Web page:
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Latest Scolopacidae Stories

2009-08-07 14:05:11

A bar-tailed godwit, a bird banded near Victoria, Australia, was found more than 8,000 miles away in the western Arctic area of Alaska, wildlife experts said. While tagged birds are sometimes seen in the region where they were released, it's rare to see them so far from a release site, Wildlife Conservation Society scientists said in a release Friday. While we know that birds from all over the world come to the Arctic to breed, to see a living example first hand is a powerful reminder of the...

2008-09-11 18:00:17

By DAN SVINGEN The weather is cooling. The kids are studying. The harvest is roaring. The shotguns are shining. These iconic images proclaim that autumn is soon upon us. For some of our fellow creatures, however, that is hardly a news flash. Incredible as it may seem, many arctic-nesting shorebirds began their "fall" migration in early July. For most such species, adult females were the first to depart the top of the world, leaving their mates to shepherd the tiny puffball chicks...

2008-07-27 03:00:23

By Michael Pearce, The Wichita Eagle, Kan. Jul. 27--With temperatures hovering around 100, winter may be the furthest thing from most human minds. It's obviously on the mind of some shorebirds. Some have already begun their southward fall migration. Jim Sellers, Quivira National Wildlife Refuge assistant manager, said more will be on the move shortly. He's predicting a great gathering of everything from assorted sandpipers to phalaropes at the refuge. "We're already picking up...

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2008-02-14 11:31:08

A Conservation group is optimistic after receiving news that 84 spoon-billed sandpipers were spotted on the coast in Myanmar. The World Conservation Union states that the bird is endangered, with only 200 to 300 pairs remaining. A few months prior to the latest discovery of the bird with its distinctive spoon-like bill, Russian researchers reported a 70 percent drop in the number spotted in their normal breeding sites in Siberia also noting that none were seen this year in Bangladesh, their...


Latest Scolopacidae Reference Libraries

Spotted Sandpiper, Actitis macularius
2013-10-03 09:18:30

The Spotted Sandpiper (Actitis macularius) is a shorebird of small size. It measures 18 to 20 centimeters long. In addition with its sister species, the Common Sandpiper, they make up the genus Actitis. They replace each other geographically; stray birds may settle with breeders of the other species and hybridize. Their breeding habitat is close by fresh water across most of Canada and the United States. They migrate to the southern United States and South America, and are very rare...

Spoon-billed Sandpiper, Eurynorhynchus pygmeus
2012-09-12 11:48:41

The spoon-billed sandpiper (Eurynorhynchus pygmeus) can be found in Southeast Asia in the winter and northeastern Russia during its breeding season in warmer months. In Russia, its breeding range includes the sea coats adjacent to the Chukchi Peninsula and south to the Kamchatka peninsula. It will migrate through many areas along the Pacific Coast including Japan, North and South Korea, and China to get to its main wintering range. In this area of Southeast Asia, it can be found in many areas...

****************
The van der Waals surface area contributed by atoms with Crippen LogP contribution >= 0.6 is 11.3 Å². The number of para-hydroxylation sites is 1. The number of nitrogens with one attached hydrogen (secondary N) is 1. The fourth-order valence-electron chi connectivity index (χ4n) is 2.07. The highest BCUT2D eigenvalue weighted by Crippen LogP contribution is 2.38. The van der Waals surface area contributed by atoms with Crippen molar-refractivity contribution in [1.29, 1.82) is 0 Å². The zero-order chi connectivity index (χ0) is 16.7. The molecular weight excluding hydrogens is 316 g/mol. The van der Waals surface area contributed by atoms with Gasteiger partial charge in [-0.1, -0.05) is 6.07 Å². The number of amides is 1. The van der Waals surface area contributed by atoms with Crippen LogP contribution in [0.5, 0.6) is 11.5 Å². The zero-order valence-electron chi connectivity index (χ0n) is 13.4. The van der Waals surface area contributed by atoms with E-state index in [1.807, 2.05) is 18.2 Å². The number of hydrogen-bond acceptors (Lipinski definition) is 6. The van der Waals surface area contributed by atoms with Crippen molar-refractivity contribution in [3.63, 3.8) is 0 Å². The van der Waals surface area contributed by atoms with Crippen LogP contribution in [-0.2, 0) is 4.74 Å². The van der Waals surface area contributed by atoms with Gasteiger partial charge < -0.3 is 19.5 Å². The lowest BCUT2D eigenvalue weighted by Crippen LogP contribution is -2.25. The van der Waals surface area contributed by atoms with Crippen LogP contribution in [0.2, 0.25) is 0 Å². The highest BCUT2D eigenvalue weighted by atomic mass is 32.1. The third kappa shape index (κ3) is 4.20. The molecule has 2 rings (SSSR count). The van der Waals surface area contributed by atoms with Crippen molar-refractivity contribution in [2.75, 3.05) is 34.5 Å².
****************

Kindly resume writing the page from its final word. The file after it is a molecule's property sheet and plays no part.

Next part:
600px-Eurasian_Curlew
2012-04-03 14:06:48

The Eurasian Curlew, (Numenius arquata), is a species of wading bird in the Scolopacidae family. It is one of the most widespread species of curlews, breeding across much of temperate Europe and Asia. This bird is commonly known as just “the Curlew” in Europe, and “the whaup” in Scotland. The Eurasian Curlew is migratory over most of its range, wintering in Africa, southern Europe and south Asia. It is a rare vagrant to Nova Scotia and the Marianas. In the milder climates of its...

Bristle-thighed Curlew
2012-04-02 19:48:35

The Bristle-thighed Curlew, (Numenius tahitiensis), is a species of bird found in Alaska during the breeding season, and throughout the tropical Pacific islands in the winter, including Micronesia, Fiji, Tuvalu, Tonga, Hawaiian Islands, Samoa, and French Polynesia. There is some concern over human encroachment and introduced predators in this bird’s wintering habitat. This bird is a rare visitor to Canada and the Pacific US during the breeding season. The Bristle-thighed Curlew was first...

Black Turnstone, Arenaria melanocephala
2012-04-02 19:06:21

The Black Turnstone, (Arenaria melanocephala), is a species of wading bird in the sandpiper family Scolopacidae. It was formerly placed in the plover family Charadriidae. It is one of two species in the genus Arenaria; the other being the Ruddy Turnstone (A. interpres). The Black Turnstone is native to western North America and breeds only in Alaska from the Alaskan Peninsula in the south to Point Hope in the north. Most of the population nests in the Yukon-Kuskokwim Delta. It usually...

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Word of the Day
omphalos
  • The navel or umbilicus.
  • In Greek archaeology: A central boss, as on a shield, a bowl, etc.
  • A sacred stone in the temple of Apollo at Delphi, believed by the Greeks to mark the 'navel' or exact center-point of the earth.
'Omphalos' comes from the ancient Greek.
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